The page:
Efrat Cohen-Bar, a planner with Bimkom, said Israel had so far declared two national parks in East Jerusalem, and had another large one awaiting approval on Mount Scopus. 

The new park, which is on Palestinian land, would block any future development of the neighbourhoods of Issawiya and A-Tur, she said.

But Bimkom has also seen a version of the Jerusalem master-plan showing another three national parks close to the Old City that were not included on the officially published map.

“From the activities we see on the ground, we strongly suspect that these areas are being prepared for a time in the future when they will be declared national parks,” she told MEE.

Cohen-Bar cited the destruction last week by the Parks Authority of a privately owned playground in Silwan just outside the existing Jerusalem Walls national park. The original master-plan, she said, indicated that the area where the playground was built would eventually be included in an extension to the park.

The US State Department expressed concern last week at what it called “a damaging trend of demolitions, displacement and land confiscation" in East Jerusalem and the West Bank.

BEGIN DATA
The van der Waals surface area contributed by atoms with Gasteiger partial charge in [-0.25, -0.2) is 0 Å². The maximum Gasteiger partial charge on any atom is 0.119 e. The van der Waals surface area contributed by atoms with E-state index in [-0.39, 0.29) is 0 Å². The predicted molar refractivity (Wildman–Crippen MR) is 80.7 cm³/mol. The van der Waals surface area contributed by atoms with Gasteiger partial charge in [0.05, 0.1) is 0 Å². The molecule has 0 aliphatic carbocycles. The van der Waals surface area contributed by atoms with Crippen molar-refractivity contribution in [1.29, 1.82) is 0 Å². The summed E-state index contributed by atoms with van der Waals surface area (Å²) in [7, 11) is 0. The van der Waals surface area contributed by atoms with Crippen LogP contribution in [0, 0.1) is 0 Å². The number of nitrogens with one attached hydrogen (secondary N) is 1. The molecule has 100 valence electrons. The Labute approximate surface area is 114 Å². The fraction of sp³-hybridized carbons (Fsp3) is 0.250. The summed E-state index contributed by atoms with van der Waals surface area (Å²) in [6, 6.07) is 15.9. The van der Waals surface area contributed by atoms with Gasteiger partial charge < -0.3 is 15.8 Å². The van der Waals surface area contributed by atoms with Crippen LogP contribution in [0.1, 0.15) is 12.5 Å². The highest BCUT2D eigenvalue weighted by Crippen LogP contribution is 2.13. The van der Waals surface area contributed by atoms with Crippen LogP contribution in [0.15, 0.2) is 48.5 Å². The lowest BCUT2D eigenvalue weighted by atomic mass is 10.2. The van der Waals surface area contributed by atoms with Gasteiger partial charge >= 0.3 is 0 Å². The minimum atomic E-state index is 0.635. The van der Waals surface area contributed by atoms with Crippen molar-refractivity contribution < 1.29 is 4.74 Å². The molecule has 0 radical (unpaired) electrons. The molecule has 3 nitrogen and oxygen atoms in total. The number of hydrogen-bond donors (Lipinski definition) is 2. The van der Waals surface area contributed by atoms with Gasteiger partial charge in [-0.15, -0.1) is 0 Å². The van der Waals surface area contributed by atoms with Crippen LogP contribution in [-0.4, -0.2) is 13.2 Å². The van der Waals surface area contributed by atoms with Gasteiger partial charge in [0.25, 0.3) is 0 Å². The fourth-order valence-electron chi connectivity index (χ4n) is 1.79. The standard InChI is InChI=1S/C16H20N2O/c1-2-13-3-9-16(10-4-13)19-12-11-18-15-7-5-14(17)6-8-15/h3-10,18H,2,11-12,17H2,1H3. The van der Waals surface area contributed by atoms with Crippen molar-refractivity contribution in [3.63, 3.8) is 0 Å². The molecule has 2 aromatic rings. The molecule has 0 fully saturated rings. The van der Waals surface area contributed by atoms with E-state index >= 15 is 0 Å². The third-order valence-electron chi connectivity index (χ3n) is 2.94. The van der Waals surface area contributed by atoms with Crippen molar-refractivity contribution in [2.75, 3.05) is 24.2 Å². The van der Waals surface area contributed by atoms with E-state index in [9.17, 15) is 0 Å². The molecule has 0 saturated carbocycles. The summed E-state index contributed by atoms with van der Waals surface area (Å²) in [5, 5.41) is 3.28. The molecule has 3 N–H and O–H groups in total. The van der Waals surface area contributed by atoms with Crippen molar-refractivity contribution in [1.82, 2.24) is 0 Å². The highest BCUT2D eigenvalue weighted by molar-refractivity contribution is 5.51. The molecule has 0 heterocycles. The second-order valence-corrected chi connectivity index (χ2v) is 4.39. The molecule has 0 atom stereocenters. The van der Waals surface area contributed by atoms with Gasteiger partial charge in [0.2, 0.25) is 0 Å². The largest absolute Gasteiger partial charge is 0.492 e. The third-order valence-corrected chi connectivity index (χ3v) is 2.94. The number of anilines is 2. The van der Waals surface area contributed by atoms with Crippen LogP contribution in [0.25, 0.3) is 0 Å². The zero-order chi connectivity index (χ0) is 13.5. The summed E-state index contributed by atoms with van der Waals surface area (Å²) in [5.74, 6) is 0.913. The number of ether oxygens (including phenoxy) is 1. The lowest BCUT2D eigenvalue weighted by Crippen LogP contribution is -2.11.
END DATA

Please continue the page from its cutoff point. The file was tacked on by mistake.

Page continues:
Forced out again

For East Jerusalem’s families, who have resisted waves of Israeli expansion, fears are high that the growth of the national parks could see them lose the battle for good.

Nureddin Amro, of Sawaneh, pointed out that it would not be the first time his family - and many of the others - had been displaced. 

“These homes were built long before Israel came here or the national park was declared,” he said.

“Israel forced us out of our original homes and we rebuilt our lives here in East Jerusalem. Now Israel is hounding us out of our homes all over again.”

Stay informed with MEE's newsletters

Sign up to get the latest alerts, insights and analysis, starting with Turkey Unpacked

Middle East Eye delivers independent and unrivalled coverage and analysis of the Middle East, North Africa and beyond. To learn more about republishing this content and the associated fees, please fill out this form. More about MEE can be found here.